Rome was at the same time in extreme peril from the advance of a Samnite army, and was barely saved by Sulla, who, after a hardfought battle, routed the enemy under Pontius Telesinus at the Colline gate of Rome.
The site of the Samnite city, which in the 4th century B.C. had a coinage of its own, is not known; the Roman town lay in the valley of the Vulturnus, and its walls (4th century) enclose a circuit of 12 m., in which are preserved remains of large baths (Thermae Herculis) and a theatre.
At this time they were speaking Oscan as well as Greek, and two of three Oscan inscriptions in Greek alphabet still testify to the language spoken in the town in the 3rd century B.C. We know, however, that the Bruttians, though at this date speaking the same language (Oscan) as the Samnite tribe of the Lucani, were not actually akin to them.
According to tradition the temple of Minerva, founded by Diomede, contained the Trojan Palladium, and the town struck numerous bronze coins; but in history it is first heard of as on the Roman side in the Samnite Wars (321 B.C.), and in 315 or 314 B.C. a Latin colony was sent here.
Of equestrian rank, his name Pontius suggests a Samnite origin, and his cognomen in the gospels, pileatus (if derived from the pileus or cap of liberty), descent from a freedman.
It was taken by the Romans after the Samnite war of 2 9 1 B.C., and became a colony at once, no fewer than 20,000 men being sent there, owing to its military importance.
Its history in the Samnite period is unknown; but the coins of Fistelia (or Fistlus in Oscan) probably belong to Puteoli, as Mommsen thought.
The Lucanians were a southern branch of the Samnite or Sabelline race, who spoke the Osca Lingua.
Subsequently they were sometimes in alliance, but more frequently engaged in hostilities, during the Samnite wars.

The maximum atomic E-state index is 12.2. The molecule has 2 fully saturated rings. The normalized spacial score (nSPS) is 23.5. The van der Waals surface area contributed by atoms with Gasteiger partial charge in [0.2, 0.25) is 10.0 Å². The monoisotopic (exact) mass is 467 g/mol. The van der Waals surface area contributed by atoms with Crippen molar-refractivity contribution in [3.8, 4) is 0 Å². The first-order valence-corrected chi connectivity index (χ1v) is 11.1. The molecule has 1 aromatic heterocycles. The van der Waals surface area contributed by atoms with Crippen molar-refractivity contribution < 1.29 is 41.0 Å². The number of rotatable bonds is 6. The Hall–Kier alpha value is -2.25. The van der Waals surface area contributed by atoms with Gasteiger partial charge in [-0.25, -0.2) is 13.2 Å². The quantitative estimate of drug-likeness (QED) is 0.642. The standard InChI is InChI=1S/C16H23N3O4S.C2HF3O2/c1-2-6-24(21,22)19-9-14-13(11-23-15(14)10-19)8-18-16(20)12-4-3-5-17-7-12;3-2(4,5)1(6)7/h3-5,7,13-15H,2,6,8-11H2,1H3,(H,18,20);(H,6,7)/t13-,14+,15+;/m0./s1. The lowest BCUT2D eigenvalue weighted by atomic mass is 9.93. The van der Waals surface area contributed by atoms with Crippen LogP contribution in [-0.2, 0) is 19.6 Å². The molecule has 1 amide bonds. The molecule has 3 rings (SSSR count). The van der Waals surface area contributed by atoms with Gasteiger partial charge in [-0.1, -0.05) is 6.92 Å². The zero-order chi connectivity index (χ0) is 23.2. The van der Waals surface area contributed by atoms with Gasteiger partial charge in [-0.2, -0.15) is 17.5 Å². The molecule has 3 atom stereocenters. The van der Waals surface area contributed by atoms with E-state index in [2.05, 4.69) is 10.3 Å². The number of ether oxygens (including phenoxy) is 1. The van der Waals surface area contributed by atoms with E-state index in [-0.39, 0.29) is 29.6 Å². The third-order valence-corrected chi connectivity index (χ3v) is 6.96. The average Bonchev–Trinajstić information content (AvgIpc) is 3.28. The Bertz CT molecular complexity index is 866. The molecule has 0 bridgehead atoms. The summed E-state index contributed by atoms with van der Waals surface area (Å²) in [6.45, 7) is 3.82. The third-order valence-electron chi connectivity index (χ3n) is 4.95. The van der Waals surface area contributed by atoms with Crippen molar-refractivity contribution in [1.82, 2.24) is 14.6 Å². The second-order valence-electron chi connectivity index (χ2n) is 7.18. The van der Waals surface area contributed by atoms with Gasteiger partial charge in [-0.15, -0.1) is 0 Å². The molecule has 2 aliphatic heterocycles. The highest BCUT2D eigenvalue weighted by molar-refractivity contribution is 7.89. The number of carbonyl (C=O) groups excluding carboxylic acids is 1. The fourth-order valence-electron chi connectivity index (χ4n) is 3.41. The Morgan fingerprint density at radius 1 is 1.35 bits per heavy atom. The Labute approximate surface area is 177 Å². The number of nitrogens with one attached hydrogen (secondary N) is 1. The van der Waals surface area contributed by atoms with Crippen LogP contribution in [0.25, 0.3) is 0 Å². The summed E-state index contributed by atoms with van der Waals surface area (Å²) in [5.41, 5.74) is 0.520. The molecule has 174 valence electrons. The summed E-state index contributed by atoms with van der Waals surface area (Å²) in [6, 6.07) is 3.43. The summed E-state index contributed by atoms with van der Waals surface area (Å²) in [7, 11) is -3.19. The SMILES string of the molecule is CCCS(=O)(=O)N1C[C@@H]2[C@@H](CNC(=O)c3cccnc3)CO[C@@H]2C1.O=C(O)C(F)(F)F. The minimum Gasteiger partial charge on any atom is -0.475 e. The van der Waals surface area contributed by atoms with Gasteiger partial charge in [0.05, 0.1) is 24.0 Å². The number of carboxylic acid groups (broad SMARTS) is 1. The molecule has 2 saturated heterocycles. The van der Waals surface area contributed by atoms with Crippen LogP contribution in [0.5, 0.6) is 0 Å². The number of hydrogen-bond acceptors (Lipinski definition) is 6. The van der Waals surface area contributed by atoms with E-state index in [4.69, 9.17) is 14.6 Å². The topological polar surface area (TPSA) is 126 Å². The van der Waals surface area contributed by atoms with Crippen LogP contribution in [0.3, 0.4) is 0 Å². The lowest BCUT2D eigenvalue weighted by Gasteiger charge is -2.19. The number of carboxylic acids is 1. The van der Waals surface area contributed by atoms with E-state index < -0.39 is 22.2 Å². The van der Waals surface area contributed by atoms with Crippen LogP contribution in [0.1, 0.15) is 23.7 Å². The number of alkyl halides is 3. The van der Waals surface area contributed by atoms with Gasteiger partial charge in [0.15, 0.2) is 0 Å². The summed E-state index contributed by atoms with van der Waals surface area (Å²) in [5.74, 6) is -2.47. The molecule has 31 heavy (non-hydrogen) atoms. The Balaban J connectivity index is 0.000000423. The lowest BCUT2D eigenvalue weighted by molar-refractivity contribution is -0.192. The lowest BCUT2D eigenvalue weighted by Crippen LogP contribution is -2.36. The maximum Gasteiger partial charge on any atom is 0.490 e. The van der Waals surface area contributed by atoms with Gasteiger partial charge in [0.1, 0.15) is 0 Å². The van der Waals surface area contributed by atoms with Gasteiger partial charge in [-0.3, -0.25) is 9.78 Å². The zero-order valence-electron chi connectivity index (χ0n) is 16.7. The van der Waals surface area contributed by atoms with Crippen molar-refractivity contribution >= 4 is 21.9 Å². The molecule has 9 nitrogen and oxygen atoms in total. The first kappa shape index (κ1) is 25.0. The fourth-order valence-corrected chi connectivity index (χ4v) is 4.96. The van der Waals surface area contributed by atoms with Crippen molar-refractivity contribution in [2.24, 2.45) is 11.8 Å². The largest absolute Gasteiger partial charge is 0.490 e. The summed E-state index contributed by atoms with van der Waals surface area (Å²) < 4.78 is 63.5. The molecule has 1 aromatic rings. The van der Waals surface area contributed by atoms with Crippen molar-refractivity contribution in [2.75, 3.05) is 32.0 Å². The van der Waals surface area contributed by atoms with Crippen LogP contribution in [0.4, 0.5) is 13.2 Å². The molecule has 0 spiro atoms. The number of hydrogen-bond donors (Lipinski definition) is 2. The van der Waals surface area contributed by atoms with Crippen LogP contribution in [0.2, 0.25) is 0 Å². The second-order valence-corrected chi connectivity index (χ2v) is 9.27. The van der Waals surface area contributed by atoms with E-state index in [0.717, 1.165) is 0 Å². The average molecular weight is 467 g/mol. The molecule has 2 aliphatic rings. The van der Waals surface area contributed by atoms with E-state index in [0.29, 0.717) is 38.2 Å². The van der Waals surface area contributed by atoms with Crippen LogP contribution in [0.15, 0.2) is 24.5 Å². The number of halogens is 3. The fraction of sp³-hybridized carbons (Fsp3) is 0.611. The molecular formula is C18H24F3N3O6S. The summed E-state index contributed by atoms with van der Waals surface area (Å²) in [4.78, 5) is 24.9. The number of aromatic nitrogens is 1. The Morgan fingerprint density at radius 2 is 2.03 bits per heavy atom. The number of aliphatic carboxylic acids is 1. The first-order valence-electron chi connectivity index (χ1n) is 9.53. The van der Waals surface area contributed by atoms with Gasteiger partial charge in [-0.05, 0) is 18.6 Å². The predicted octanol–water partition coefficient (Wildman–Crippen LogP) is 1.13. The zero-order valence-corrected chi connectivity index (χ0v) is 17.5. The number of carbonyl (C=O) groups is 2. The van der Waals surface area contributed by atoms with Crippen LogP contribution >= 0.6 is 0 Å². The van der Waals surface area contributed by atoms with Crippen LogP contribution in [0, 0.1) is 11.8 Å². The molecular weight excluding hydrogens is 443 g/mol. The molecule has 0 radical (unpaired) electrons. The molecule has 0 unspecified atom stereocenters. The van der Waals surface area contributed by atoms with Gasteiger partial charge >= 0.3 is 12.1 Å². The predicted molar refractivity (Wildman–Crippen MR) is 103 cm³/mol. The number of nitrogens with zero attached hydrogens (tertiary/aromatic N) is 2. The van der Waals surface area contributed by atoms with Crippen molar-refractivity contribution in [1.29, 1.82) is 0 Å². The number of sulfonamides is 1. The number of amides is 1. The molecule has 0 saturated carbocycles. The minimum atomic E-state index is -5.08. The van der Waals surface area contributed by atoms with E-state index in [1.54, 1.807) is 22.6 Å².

It has been supposed to occupy the site of Aequum Tuticum, an ancient Samnite town, which became a post-station on the Via Traiana 1 in Roman times; but this should probably be sought at S.
PAELIGNI, a people of ancient Italy, first mentioned as a member of a confederacy which included the Marsi, Marrucini and Vestini (qq.v.), with which the Romans came into conflict in the second Samnite War, 325 B.C. (Lw.
25), where he relates how the city fell under the power of Rome during the Samnite wars.
Bought off by gold they withdrew from Rome, but they continued to hold a great part of northern Italy, extending as far south as Sena Gallica (Sinigaglia), and henceforward they were a standing source of danger to Rome, especially in the Samnite Wars, until at last they were either subdued or expelled, e.g.
By the aid of a strong Samnite garrison which they received, the Palaeopolitans were long able to withstand the attacks of the consul; but at length the city was betrayed into the hands of the Romans by two of her citizens.
In 325 he was appointed dictator to carry on the second Samnite War.
106), but they were not finally subdued till the end of the second Samnite war (Livy ix.
744 - which seems to connect it with the locative of aequum " a plain," so that it would mean "dwellers in the plain"; but in the historical period they certainly lived mainly in the hills), we should know whether they were to be grouped with the q or the p dialects, that is to say, with Latin on the one hand, which preserved an original q, or with the dialect of Velitrae, commonly called Volscian (and the Volsci were the constant allies of the Aequi), on the other hand, in which, as in the Iguvine and Samnite dialects, an original q is changed into p. There is no decisive evidence to show whether the q in Latin aequus represents an Indo-European q as in Latin quis, Umbro-Volsc. pis, or an Indo-European k + u as in equus, Umb.
Isernia), a Samnite town on the road from Beneventum to Corfinium, 58 m.